Corporate social responsibility rules that kicked in on Friday also set a three year time-limit for any CSR project, among a series of other amendments introduced by the government.
The corporate social responsibility rules that came into effect from Friday have given time till April 1, 2021 to implementing agencies such as trusts and societies to register with the ministry of corporate affairs while also setting a three year time-limit for any CSR project, among a series of other amendments introduced by the government.
“It is a one-time registration in a simple single-page form where details of the members, PAN number etc has to be provided which can help us identify the implementing agencies on the MCA21 portal,” a senior government official told Business Standard.
This will also serve as a database of authentic implementation agencies and promote transparency in implementation of CSR activities, the senior official said.
While the national CSR fund which was meant to be created for unspent CSR funds has not been specified yet, all such money will be transferred to any of the schedule VII funds.
International organisations recognised under section 3 of the United Nations Privileges and Immunities Act, 1947 have also been allowed to undertake design monitoring, evaluation and capacity building work for CSR programmes in order to bring global best practices in this field.
Each CSR project would be given a unique registration number upon submission of the Form CSR-1 which can be used to track the project.
According to corporate affairs ministry data, CSR expenditure has increased from Rs 10,066 crore in FY 2014-15 to Rs 18,655 crore in 2018-19 with a cumulative total of Rs 79,000 crore having been spent throughout India.
The rules notified by the corporate affairs ministry have decriminalised the provision for CSR rules, but have increased disclosures for companies. Every company having average CSR obligation of Rs 10 crore or more in the three preceding financial years, will have to undertake an impact assessment study of its projects, through an independent agency.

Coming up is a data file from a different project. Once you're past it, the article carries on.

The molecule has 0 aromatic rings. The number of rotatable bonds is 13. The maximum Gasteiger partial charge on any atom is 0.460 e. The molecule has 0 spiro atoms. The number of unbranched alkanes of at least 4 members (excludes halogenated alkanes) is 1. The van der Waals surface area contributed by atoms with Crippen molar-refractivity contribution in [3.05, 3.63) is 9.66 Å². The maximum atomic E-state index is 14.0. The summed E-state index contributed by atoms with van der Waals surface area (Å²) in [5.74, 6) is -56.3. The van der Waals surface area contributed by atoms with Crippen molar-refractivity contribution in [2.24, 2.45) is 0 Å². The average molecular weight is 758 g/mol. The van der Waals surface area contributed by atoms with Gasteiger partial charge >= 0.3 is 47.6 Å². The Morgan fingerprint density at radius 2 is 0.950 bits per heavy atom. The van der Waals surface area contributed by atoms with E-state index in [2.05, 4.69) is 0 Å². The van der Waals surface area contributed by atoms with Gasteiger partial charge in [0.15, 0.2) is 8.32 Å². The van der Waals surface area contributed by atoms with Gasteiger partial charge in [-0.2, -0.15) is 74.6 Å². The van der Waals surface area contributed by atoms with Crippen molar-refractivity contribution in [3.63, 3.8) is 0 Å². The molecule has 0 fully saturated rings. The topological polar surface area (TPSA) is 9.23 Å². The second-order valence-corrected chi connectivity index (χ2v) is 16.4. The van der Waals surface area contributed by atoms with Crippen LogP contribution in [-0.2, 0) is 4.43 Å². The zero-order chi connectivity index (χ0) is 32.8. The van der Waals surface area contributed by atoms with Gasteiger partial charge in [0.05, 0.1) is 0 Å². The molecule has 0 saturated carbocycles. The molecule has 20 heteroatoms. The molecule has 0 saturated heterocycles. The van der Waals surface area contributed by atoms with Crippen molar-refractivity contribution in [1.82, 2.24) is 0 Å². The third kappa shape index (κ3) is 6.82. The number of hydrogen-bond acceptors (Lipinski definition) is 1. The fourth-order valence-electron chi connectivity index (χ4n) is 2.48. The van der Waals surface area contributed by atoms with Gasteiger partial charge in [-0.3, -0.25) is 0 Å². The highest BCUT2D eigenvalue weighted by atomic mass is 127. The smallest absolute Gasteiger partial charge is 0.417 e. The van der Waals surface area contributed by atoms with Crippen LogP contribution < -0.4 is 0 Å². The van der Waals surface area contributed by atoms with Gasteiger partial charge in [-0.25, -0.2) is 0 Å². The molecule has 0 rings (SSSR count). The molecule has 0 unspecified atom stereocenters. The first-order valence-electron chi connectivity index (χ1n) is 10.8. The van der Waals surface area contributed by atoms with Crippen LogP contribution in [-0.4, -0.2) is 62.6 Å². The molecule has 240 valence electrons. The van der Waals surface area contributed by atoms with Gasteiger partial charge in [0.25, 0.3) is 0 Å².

Such as study has to be done for projects with an outlay of Rs 1 crore or more, and which have been completed not less than one year before the impact study.
The board has to ensure that the administrative overheads of CSR activity do not exceed five percent of total CSR expenditure of the company for the financial year. Any surplus arising out of the CSR activities will also not form part of the business profit of a company and be ploughed back into the same project or transferred to the Unspent CSR Account.
Companies are also allowed to create or acquire capital assets through CSR in the name of beneficiaries or a public authority or registered trust, society or section 8 company. This has been done in line with sustainable development goals which talk about building partnerships.
The company’s board has to mandatorily disclose the composition of the CSR Committee, and CSR policy and projects on their website for public access. Companies with CSR liability of less than Rs 50 lakh will not have to form a CSR committee. “For smaller companies we want to ease the burden of CSR compliances.”
The ministry had set up a high-level committee on CSR in 2018 chaired by then secretary, corporate affairs Injeti Srinivas. “The amendments to law aim to strengthen the CSR ecosystem, by improving and strengthening disclosures and by simplifying compliances. It also aims to address the inadequacies of the present CSR architecture by removing ambiguities, bringing in objectivity, and by simplifying language,” the corporate affairs ministry said.